‘A ban on triple talaq isn’t enough. We need tough laws to punish violators’: Arif Mohammad Khan

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Arif Mohammad Khan speaks to Executive Editor Ullekh NP on a range of issues, including the ongoing tussle over triple talaq, polygamy, Muslim insecurity and Constitutional propriety. Excerpts:

Arif Mohammad Khan was just 35 when he resigned from the Rajiv Gandhi Cabinet in 1986, lashing out at the Congress Government for yielding to Muslim clergy and for failing to protect the right of Muslim women to maintenance following a divorce. Khan had delivered a passionate speech less than a year earlier, defending a Supreme Court judgment awarding alimony to Shah Bano, a mother of five children, from her former husband. He wrote his resignation letter in the Lok Sabha when then Law Minister Ashoke Sen introduced a bill to reverse the court verdict. Khan, still a champion of progressive Muslim thought 30 years later, speaks to Executive Editor Ullekh NP on a range of issues, including the ongoing tussle over triple talaq, polygamy, Muslim insecurity and Constitutional propriety. Excerpts:

What is your message for the All India Muslim Personal Law Board (AIMPLB), which wants to retain the triple talaq divorce option for men, which is illegal in Muslim countries?

The Muslim Personal Law Board is a body of clerics mostly associated with leading madrassas. If you look at the curriculum of these, you would find that their focus is mostly on religious laws as laid down during the period when the Muslim empire extended from Baghdad to Sindh [in Asia] and Spain in Europe. An empire, or for that matter any government including a democratic one, needs force to compel obedience. On the other hand, the religion is essentially a moralising phenomenon and it appeals to the better angels of human nature and abhors the use of force and compulsion.

This explains why the Board does not talk of Islamic values like compassion and mercy and focuses on laws that need to be enforced through an agency, and the clerics view themselves as the enforcement agency. All through Muslim history, the clerics were accomplices of Muslim kings and despots as interpreters of the law. Maulana Azad has powerfully described this state of affairs: “The Islamic history is replete with the misdeed of Ulema (clerics), who have brought humiliation and disgrace to Islam in every period.” According to a Prophetic narration, ‘a Muslim is her own priest’, and then there is another narrative that asserts that in Islam there is no priesthood. But strangely, today we have more Muslim clerics than any other religious community in the world.

Today the right to triple divorce is available to Indian Muslim males alone. This practice was outlawed by Egypt in 1929, Sudan in 1935, Jordan in 1951, Syria and Iraq in 1953, Morocco in 1958 and the then Pakistan in 1961. They admit this practice is bidat (an ‘innovation’), which finds no sanction in the Qur’an or Sunna, yet insist on its retention. If they ignore the Qur’an and Sunna, what other message will they heed?

Do you sense majoritarian designs, as alleged by some politicians, behind the current call for the abolition of triple talaq?

I find this reasoning very strange. If you refer to my speech in the Lok Sabha in 1985 on the Shah Bano case, it was mostly devoted to the evils caused by triple divorce. But even before that, a large number of Muslim academicians like AA Fayzee, Danial Latifi and Tahir Mahmood had raised this issue. I do not subscribe to the view that triple talaq and polygamy are issues that concern Muslim women or men only. These are human rights issues. How can a civilised society allow a section of its women to be dehumanised and live in perpetual fear of triple divorce or the prospect of living with a co-wife? Islamic law, like almost every other religious law, permitted slavery, but today nobody asks to have slaves in the name of religion.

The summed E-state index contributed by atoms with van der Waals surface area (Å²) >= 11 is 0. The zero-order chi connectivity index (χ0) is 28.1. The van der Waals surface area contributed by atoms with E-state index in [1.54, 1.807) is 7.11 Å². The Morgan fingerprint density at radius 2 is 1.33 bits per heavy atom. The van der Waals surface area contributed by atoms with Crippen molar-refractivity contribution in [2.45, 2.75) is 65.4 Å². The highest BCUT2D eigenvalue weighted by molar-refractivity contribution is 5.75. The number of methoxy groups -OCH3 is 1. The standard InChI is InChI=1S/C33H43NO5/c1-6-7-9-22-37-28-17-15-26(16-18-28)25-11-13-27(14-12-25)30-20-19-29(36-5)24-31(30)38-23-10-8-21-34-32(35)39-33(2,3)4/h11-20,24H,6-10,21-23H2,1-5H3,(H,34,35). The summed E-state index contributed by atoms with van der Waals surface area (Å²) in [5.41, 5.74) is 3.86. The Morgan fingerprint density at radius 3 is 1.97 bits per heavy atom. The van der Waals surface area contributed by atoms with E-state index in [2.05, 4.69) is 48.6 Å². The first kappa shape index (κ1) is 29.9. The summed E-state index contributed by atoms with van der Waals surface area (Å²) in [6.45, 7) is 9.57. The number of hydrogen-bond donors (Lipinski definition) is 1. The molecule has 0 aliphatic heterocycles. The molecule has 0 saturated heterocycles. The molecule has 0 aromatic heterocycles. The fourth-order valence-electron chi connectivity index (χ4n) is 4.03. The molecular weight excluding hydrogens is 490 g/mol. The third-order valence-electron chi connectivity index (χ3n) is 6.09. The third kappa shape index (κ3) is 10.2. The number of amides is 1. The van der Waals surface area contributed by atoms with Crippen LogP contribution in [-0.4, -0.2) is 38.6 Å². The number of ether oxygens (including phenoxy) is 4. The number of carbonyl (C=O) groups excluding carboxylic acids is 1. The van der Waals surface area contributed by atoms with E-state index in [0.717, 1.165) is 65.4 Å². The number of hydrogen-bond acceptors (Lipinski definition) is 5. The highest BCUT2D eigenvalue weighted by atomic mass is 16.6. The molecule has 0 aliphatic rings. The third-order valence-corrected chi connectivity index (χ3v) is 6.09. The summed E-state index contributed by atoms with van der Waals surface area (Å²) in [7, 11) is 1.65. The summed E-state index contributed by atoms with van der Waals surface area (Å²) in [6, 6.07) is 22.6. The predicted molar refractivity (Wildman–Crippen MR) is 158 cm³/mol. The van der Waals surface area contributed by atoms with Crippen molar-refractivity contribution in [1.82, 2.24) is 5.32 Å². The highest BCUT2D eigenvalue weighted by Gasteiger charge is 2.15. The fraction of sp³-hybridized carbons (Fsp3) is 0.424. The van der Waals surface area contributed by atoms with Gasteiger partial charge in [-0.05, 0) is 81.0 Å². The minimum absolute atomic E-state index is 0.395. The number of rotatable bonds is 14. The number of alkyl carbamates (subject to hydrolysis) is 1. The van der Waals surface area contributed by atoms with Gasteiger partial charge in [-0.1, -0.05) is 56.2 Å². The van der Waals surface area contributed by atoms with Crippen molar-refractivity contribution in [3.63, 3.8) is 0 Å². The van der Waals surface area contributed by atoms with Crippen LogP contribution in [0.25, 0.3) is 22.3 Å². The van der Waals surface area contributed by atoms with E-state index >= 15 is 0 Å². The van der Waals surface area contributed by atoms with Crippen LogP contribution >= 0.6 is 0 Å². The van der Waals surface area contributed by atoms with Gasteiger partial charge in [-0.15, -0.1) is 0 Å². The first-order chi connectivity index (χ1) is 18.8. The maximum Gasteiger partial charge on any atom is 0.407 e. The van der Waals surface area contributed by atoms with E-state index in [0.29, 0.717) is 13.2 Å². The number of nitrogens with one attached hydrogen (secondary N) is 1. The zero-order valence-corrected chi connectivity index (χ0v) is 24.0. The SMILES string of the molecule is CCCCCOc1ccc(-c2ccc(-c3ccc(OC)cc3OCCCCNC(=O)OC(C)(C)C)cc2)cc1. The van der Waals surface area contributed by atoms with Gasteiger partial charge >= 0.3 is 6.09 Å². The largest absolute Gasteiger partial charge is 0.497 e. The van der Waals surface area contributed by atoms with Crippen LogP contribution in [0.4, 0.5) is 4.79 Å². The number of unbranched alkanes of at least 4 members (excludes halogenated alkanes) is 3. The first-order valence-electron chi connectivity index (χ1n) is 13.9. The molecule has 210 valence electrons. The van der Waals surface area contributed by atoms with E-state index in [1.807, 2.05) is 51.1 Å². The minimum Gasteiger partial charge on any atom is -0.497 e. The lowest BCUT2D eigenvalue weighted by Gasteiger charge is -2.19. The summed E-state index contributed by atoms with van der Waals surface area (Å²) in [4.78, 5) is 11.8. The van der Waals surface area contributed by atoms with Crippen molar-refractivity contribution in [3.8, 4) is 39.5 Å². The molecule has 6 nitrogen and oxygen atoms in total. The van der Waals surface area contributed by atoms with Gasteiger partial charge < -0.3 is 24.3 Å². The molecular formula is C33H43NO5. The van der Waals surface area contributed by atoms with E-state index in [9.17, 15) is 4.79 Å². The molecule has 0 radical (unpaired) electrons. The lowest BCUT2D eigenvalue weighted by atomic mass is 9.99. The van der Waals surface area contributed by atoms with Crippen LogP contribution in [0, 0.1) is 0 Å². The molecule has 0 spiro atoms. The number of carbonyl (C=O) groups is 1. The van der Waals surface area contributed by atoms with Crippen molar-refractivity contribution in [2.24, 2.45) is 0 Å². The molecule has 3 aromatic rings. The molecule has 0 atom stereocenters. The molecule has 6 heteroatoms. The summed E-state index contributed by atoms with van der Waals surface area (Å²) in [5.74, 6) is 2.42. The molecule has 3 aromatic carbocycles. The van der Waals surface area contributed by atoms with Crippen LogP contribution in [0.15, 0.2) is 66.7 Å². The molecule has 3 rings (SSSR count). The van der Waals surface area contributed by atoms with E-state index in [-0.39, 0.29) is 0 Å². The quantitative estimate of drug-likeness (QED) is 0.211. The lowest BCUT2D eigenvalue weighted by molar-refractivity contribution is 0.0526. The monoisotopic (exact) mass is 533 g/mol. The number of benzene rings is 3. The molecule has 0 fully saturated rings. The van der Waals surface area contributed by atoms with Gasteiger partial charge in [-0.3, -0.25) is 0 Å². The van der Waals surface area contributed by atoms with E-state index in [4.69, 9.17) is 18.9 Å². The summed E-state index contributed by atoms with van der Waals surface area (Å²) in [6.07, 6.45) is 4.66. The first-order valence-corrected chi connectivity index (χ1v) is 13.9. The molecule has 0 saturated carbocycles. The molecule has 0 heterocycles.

The Qur’an prescribes monogamy as a norm (24.32) and allows polygamy under very exceptional circumstances (4.2- 3). But the patriarchal mindset ignored the norm and adopted conditional permission as the regular law. If we no longer demand the right to have slave girls, then we can also reconsider polygamy, particularly in the light of the fact that the marriage contracts of the Prophet’s daughters had a provision to obligate their husbands not to take another woman during the lifetime of the wife.

I feel that a mere ban on triple talaq will not serve the purpose fully. Pakistan is a case in point. The law there has banned it, but the Mufti validates it through a fatwa and the common man who is not educated accepts this in defiance of the law. What we need is a law providing for three years rigorous imprisonment for a person who resorts to the practice of triple talaq. This will be in consonance with the practice of Caliph Umar (579-644 CE) who used to award corporal punishment to such men.

Is a Uniform Civil Code (UCC) a prerequisite for the full secularisation of the country?

I feel a UCC is no requirement of secularism. Secularism thrives and flourishes in diversity and pluralism of every hue. The basic requirement of secularism is a temperament that does not fear diversity. Rather, it embraces and cherishes diversity. We in India have always subscribed to the Vedic dictum, ‘The truth is one but is perceived as many’, and that all people should not be confined to one single interpretation of reality. It is this Indian vision of accepting and respecting diversity which is now being embraced by even advanced countries as a replacement for the old secularism which had anti-religion overtones. Our secularism accepts and respects the freedom of conscience of each and every individual, believer or non-believer, and insists that each individual has to seek her own light without the interference of any other person, organisation or government. This is the essence of the first part of Article 25 of the Constitution.